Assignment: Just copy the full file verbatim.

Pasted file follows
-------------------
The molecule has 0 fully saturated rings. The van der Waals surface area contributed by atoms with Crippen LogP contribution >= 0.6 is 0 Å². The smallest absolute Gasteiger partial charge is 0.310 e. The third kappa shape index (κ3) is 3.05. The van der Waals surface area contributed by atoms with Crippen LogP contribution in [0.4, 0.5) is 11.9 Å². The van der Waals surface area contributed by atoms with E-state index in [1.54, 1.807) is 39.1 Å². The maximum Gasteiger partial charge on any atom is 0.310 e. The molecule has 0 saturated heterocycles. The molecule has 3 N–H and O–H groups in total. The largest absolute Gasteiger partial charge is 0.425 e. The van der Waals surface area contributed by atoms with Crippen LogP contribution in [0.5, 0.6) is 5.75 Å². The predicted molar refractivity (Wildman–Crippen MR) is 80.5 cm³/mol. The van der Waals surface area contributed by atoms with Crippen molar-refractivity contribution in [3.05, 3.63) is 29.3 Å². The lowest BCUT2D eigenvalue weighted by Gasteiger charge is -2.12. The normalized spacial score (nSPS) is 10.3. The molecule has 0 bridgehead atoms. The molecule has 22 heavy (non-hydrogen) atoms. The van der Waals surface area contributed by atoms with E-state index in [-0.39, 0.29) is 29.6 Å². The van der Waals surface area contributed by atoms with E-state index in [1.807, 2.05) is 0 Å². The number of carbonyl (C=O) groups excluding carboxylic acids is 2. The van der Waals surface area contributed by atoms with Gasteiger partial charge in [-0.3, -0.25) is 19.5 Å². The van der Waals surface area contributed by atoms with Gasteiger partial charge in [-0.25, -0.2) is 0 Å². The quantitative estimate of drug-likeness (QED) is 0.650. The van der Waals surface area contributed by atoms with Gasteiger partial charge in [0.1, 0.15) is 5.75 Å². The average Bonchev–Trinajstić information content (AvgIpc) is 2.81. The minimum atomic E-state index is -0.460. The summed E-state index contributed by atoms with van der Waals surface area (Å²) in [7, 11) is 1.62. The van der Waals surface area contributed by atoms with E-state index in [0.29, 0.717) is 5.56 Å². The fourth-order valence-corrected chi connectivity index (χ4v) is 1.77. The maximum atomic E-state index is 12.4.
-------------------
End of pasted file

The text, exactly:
The molecule has 0 fully saturated rings. The van der Waals surface area contributed by atoms with Crippen LogP contribution >= 0.6 is 0 Å². The smallest absolute Gasteiger partial charge is 0.310 e. The third kappa shape index (κ3) is 3.05. The van der Waals surface area contributed by atoms with Crippen LogP contribution in [0.4, 0.5) is 11.9 Å². The van der Waals surface area contributed by atoms with E-state index in [1.54, 1.807) is 39.1 Å². The maximum Gasteiger partial charge on any atom is 0.310 e. The molecule has 0 saturated heterocycles. The molecule has 3 N–H and O–H groups in total. The largest absolute Gasteiger partial charge is 0.425 e. The van der Waals surface area contributed by atoms with Crippen LogP contribution in [0.5, 0.6) is 5.75 Å². The predicted molar refractivity (Wildman–Crippen MR) is 80.5 cm³/mol. The van der Waals surface area contributed by atoms with Crippen molar-refractivity contribution in [3.05, 3.63) is 29.3 Å². The lowest BCUT2D eigenvalue weighted by Gasteiger charge is -2.12. The normalized spacial score (nSPS) is 10.3. The molecule has 0 bridgehead atoms. The molecule has 22 heavy (non-hydrogen) atoms. The van der Waals surface area contributed by atoms with E-state index in [-0.39, 0.29) is 29.6 Å². The van der Waals surface area contributed by atoms with E-state index in [1.807, 2.05) is 0 Å². The number of carbonyl (C=O) groups excluding carboxylic acids is 2. The van der Waals surface area contributed by atoms with Gasteiger partial charge in [-0.3, -0.25) is 19.5 Å². The van der Waals surface area contributed by atoms with Gasteiger partial charge in [-0.25, -0.2) is 0 Å². The quantitative estimate of drug-likeness (QED) is 0.650. The van der Waals surface area contributed by atoms with Gasteiger partial charge in [0.1, 0.15) is 5.75 Å². The average Bonchev–Trinajstić information content (AvgIpc) is 2.81. The minimum atomic E-state index is -0.460. The summed E-state index contributed by atoms with van der Waals surface area (Å²) in [7, 11) is 1.62. The van der Waals surface area contributed by atoms with E-state index in [0.29, 0.717) is 5.56 Å². The fourth-order valence-corrected chi connectivity index (χ4v) is 1.77. The maximum atomic E-state index is 12.4.